Great West Casualty Company Blog

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Elements of a Successful Safety Culture

Culture is a term used often when discussing organizational development, but what is it? Simply put, culture is the shared values and beliefs that govern how employees behave in an organization.
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Summary of the ATRI “Analysis of the Operational Costs of Trucking” 2017 Report

Every year since 2008, the American Transportation Research Institute (ATRI) has published “An Analysis of the Operational Costs of Trucking.” Last year’s report is now available; it contains helpful analysis in two areas of particular interest: high-level benchmarking of interest to motor carriers, and potential transportation impact assessments, of interest to public sector agencies.
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Ask the Liability Adjuster

Why is on-time reporting of liability claims important?
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Tips on Continuous Improvement Initiatives

Change is a constant in the trucking industry. From hours-of-service changes, the ELD mandate, and other proposed regulatory changes, this state of flux requires motor carriers to either rise to the challenge and improve or risk being left behind. Henry Ford once said, “If you always do what you always did, you always get what you always got.” Motor carriers cannot afford to adopt this mindset. Organizations either get better through continuous improvement efforts or get worse through stagnation as the industry continues to change around them.
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Does Your Company Brand Attract Quality Drivers?

The American Transportation Research Institute (ATRI) publishes a top ten list each year of industry concerns based on surveys conducted with trucking executives. Driver shortage and retention are two related issues which have appeared on the ATRI list for many years and are issues every motor carrier faces. Recruiting and retaining quality drivers seems to be a never-ending process.
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Rollovers

Tractor-trailers typically have a high center of gravity; this makes them susceptible to rollover crashes. The key to preventing rollovers is for drivers to be able to recognize the hazards that increase the likelihood of a crash and to take appropriate defensive measures. Read the information below and ask yourself if there are actions you can take to improve your driving skills and reduce the risk of a rollover.
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Seasonal Affective Disorder

Seasonal Affective Disorder (SAD) is a form of major depression that is typically associated with the change of seasons. SAD can occur in the winter or summer months but is most common during periods of reduced daylight hours and colder temperatures. This psychological condition can seriously affect a person’s health and wellness. SAD can also act as a distraction and lead to a vehicle crash or workplace injury. Here are some warning signs of SAD and some suggestions on how to address the issue either for you or someone you know:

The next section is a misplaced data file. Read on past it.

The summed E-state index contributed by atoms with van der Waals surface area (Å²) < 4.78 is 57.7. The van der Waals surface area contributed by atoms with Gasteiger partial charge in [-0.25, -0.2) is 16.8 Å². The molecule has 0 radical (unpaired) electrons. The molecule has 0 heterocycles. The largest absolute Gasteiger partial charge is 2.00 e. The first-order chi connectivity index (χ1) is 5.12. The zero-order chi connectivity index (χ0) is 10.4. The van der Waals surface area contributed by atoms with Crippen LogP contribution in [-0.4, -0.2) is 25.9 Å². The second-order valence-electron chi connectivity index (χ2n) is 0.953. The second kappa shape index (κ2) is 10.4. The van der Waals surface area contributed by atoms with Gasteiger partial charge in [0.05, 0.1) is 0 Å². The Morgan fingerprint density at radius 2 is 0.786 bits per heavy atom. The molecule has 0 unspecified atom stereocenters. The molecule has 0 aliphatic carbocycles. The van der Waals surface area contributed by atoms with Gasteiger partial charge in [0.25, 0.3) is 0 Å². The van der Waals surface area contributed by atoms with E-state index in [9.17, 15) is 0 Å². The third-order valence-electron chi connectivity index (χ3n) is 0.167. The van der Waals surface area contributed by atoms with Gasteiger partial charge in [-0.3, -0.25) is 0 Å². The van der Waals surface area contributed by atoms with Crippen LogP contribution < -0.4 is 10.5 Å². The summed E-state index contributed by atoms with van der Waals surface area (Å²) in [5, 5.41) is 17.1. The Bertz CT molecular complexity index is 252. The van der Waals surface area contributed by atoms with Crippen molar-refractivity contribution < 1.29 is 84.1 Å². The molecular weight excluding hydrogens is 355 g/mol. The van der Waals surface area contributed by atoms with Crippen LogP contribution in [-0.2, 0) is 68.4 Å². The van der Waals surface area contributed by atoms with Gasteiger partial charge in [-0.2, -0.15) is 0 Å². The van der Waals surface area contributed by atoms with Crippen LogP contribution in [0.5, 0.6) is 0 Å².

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Winter Safety

For most of the country, winter brings frigid temperatures, slippery road conditions, and treacherous walking surfaces. In the event of a possible roadside emergency, you do not want to risk frostbite or hypothermia. The key to protecting yourself is to be able to recognize the hazards that can lead to winter-related injuries and illnesses and know how to protect yourself.
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Jackknifes

Due to winter roadways, there is an increased risk of jackknifes, but this type of loss of control crash can occur any time of the year. To avoid a jackknife - or to recover from one, drivers must be able to recognize the hazards that contribute to a jackknife. They must also know how to defend against it. Read the information below, and ask yourself if there are actions you can take to improve your driving skills and reduce the risk of a crash.
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Time to Discuss Winter Driving Hazards

Winter is here, and truck drivers across the country must deal with extreme weather and winter driving conditions. Ice, snow, high winds, poor visibility, frigid temperatures, and other hazards greatly impact driver safety. These factors can also lead to a critical crash, such as a rollover, jackknife, or lane departure. Critical crashes can have negative repercussions throughout the organization and severely disrupt operations. That is why the time is now for operations staff to remind drivers of winter driving hazards and protective driving techniques needed to prevent a serious loss. Here are some key points operations staff should cover with drivers.
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